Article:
What is endometrial polyp?
Growths that adhere to the inner wall of the uterus and expand into the uterus are called uterine polyps. Uterine polyps, also called endometrial polyps, are the result of overgrowth of cells in the inner layer of the uterus. These polyps are usually benign, but in some cases they can be cancer cells. Some polyps can be characterized as precancerous polyps.
Endometrial polyps range in size from a few millimeters to several centimeters. They are attached to the uterine wall by a wide base or a thin stalk. The patient may have more than one uterine polyp. In some cases, endometrial polyps, which usually remain in the uterus, can slip through the cervix into the vagina. Although they are usually seen in women who have reached or completed menopause, they can also occur in younger women.
Endometrial polyp diagnosis
The following tests are used to diagnose endometrial polyps.
Trans vaginal ultrasound
A stick-like device inserted into the vagina emits sound waves to create an image of the uterus. In this image, polyps are clearly visible as well as thickened endometrial tissue.
A procedure called hysterosonography can be used to see the inside of the uterus more clearly. In this procedure, saline is injected into the uterus through a small tube inserted through the cervix. This salty water, called saline, allows the uterus to expand and be seen more clearly
A lighted telescope called hysteroscopy is placed through the cervix into the uterus to visualize the inside of the uterus.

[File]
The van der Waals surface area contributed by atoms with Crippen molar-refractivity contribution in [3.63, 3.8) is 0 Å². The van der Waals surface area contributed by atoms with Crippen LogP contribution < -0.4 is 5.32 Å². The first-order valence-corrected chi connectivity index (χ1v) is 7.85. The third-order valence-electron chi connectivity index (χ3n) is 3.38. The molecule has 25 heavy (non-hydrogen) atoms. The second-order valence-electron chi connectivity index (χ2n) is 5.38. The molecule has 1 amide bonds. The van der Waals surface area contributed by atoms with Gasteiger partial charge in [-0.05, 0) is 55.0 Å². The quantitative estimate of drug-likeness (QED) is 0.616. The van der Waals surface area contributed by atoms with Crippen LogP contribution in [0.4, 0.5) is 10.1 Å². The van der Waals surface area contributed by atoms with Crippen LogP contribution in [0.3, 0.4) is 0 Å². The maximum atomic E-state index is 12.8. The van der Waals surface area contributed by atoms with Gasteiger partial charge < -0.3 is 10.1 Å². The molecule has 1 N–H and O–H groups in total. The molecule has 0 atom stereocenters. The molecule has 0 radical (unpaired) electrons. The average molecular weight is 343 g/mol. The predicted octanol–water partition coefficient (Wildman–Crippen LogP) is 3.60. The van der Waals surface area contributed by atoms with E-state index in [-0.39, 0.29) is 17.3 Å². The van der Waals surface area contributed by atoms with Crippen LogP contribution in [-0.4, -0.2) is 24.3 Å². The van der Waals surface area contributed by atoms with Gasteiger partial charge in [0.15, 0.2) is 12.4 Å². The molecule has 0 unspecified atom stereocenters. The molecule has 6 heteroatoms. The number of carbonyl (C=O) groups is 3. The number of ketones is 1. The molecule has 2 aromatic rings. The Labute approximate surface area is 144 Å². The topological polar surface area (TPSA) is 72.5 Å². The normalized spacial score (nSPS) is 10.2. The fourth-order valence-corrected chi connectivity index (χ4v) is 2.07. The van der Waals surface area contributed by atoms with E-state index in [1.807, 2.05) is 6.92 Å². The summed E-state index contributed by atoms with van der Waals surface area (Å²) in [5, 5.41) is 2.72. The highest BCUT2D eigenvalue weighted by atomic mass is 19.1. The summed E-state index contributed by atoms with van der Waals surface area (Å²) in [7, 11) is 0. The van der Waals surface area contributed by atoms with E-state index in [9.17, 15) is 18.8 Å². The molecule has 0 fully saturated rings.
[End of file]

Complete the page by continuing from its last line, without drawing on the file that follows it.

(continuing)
A suction catheter is inserted through the cervix into the uterus to collect the necessary tissue samples. These samples are then analyzed in laboratory environments. These samples are especially applied to detect cancer cells.
Causes of endometrial polyps
Hormonal factors are known to play a role in the formation of endometrial polyps. Uterine polyps are particularly sensitive to estrogen. Therefore, they grow in response to estrogen produced in the body.
Symptoms of endometrial polyps
Symptoms caused by endometrial polyps include
- Vaginal bleeding after menopause
- Heavy menstrual periods
- Bleeding between menstrual periods
- Unpredictable periods of varying length and severity
- Unusually heavy discharge between menstrual periods
- Bleeding after intercourse
Some patients have no symptoms, while others may experience mild bleeding or spotting.
Endometrial polyp treatment methods
Endometrial polyp treatments can be performed in 3 different ways. The first of these treatments is the waiting period. Close follow-up of patients with small polyps, especially those with asymptomatic polyps, may be recommended to monitor the development of the disease. Because these polyps can heal on their own.
Certain hormone therapies can be administered in medication form to reduce symptoms caused by polyps. However, these medications provide short-term solutions. Thus, when the medication is discontinued, the symptoms persist.
Endometrial polyp surgery
Hysteroscopy, which allows visualization of the inside of the uterus during hysteroscopy, makes it possible to remove polyps. The removed polyps are then sent to the laboratory for further examination.
Patients are lightly or completely sedated during the removal of endometrial polyps. The gynecologist is then guided through the vagina, cervix and uterus by hysteroscopy. Gas or saline is given to inflate the uterus and provide better vision. Gynecologists then remove the polyps with special scissors, a laser or other device that uses electricity.